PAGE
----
On 2 February, the US Department of Defense published its Nuclear Posture Review (NPR), setting forth the Trump administration’s nuclear strategy. The new report’s keynote, emphases, and China-related statements are rather different from those in the 2010 NPR and deserves much attention.
Compared with the 2010 report, this NPR differs significantly in the following four aspects.
First, it sharply increases the role of nuclear weapons in US security strategy. President Barack Obama put forward a nuclear-free-world initiative. The 2010 NPR report contained multiple statements on reducing the role of nuclear weapons in US security strategy. The Trump administration has fundamentally departed from this. Believing that America’s dominant position in the land, sea, air, space, and cyber domains has been challenged, it gives more emphasis to the role of nuclear weapons in safeguarding the security of US and its allies and deterring nuclear or conventional wars. The new report announces an intention to develop ‘modern, flexible and resilient nuclear capabilities’ and enable them to play multiple roles.
Second, the primary objective of the US nuclear strategy will shift from dealing with nuclear terrorism and proliferation to ‘deterring nuclear and non-nuclear attacks’. The 2010 NPR found that the threat of global nuclear war no longer existed and made the prevention of nuclear proliferation and nuclear terrorism one of its five critical objectives. The new report now regards ‘deterring nuclear attack of any scale by a potential adversary’ as the primary objective of American nuclear policy.
Third, the new NPR lowers the threshold of nuclear weapon use and argues for intensified development of low-yield nuclear weapons. The 2010 report promised to ‘reduce the role of nuclear weapons in deterring non-nuclear attacks’ and vowed to ‘consider using nuclear weapons only in extreme circumstances’ and ‘not to use or threaten to use nuclear weapons against non-nuclear weapon states that have joined and abided by the Nuclear Non-Proliferation Treaty’. Two changes are quite prominent in the new report: it stresses the need to use nuclear weapons to ‘deter non-nuclear attacks’ and it weakens the previous negative security assurance commitment by declaring America’s right ‘to readjust the commitment’, thus lowering the threshold of using nuclear weapons.
Fourth, for the first time in NPR history, the new report contains a specific strategy targeting China and identifies a need to prepare against conventional or nuclear attacks from China.
The new NPR is a mid-to-long-term plan for the maintenance, development and use of nuclear weapons. It is a weather vane for international security. Readjustment of America’s nuclear strategy this time will also affect other countries’ security decision-making and strain the China-US strategic balance.
As a result of these changes, first of all the position of nuclear weapons in international struggles will bottom out. During the Cold War, the US and Soviet Union started the nuclear disarmament process after a white-hot nuclear arms race and worked together to prevent proliferation of nuclear technology or materials. The world has since witnessed a gradual reduction of nuclear weapons, climaxing in the US’ proposal for a nuclear-free world. The new NPR stresses the role of nuclear weapons in major power competition, nuclear deterrence, and security crises, and prioritizes nuclear weapon modernization. This may fundamentally reverse the decline in nuclear weapons, thus increasing the risk of a nuclear arms race.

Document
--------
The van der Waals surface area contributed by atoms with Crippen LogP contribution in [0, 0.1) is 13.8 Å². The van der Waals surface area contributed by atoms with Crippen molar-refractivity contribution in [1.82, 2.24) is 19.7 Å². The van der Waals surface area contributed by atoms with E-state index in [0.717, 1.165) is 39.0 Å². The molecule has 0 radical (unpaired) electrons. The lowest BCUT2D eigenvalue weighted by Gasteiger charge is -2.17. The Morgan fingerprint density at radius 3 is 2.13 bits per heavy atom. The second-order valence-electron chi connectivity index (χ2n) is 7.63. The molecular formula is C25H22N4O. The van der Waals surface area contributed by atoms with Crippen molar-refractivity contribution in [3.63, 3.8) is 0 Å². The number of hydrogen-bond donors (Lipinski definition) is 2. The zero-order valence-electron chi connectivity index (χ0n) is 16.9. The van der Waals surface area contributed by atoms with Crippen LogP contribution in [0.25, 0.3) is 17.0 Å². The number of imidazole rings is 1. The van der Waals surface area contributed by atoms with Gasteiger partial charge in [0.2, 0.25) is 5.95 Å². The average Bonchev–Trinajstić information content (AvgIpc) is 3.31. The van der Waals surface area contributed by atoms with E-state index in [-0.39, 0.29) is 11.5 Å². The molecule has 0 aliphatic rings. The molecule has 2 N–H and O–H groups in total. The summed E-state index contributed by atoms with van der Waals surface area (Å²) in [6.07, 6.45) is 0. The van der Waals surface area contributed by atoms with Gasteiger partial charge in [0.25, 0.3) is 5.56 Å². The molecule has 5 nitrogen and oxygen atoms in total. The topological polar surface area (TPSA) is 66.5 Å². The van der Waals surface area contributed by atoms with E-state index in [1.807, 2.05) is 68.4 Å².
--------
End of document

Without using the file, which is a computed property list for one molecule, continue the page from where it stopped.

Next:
A further consequence is a lower threshold for possession and use of nuclear weapons, thus challenging the rules of global nuclear arms control. In the new NRP report, the US proposes equipping its military with new low-yield nuclear weapons, developing intermediate-range nuclear missiles, and countering non-nuclear attacks with nuclear weapons. These propositions are heavy blows to the existing global nuclear framework. Development of low-yield nuclear weapons and a stress on their ‘non-nuclear’ nature may well provoke more countries to follow suit. Intermediate-range missiles may shake the very foundation of nuclear stability among major powers by allowing the US to deter its strategic adversaries at close range. The proposition to launch a nuclear counterattack ‘in extreme circumstances’, including lethal cyberattacks on American infrastructure and biological or chemical attacks on the American military, means a lower threshold for the use of nuclear weapons.
Additionally, this might destabilize the strategic relationship between China and the US. This stability is primarily based on the ‘minimum security principle’, i.e., China will still have sufficient second-strike capacity and is able to penetrate US missile defense and threaten big American cities even after suffering a nuclear attack. According to the new NPR, the US will enhance its ‘saturation attack capability’ by developing low-yield nuclear weapons, upgrading the nuclear triad, and developing submarine-launch cruise missiles. These measures will increase the probability of the US launch saturation attacks against China and destroy the latter’s nuclear retaliatory capability, thus posing a major threat to China’s survival. Meanwhile, the US has sped up deployment of missile defense systems, including deployment of THAAD in the ROK, enhanced defense of land-based missiles along its western coast and selling missile defense systems to Japan, leading to a greater strategic defense capability. In the long term, these measures may well threaten the already relatively fragile nuclear strategic stability between China and the US. It is fair to say that this new nuclear strategy is rather aggressive and Cold War-like and very dangerous.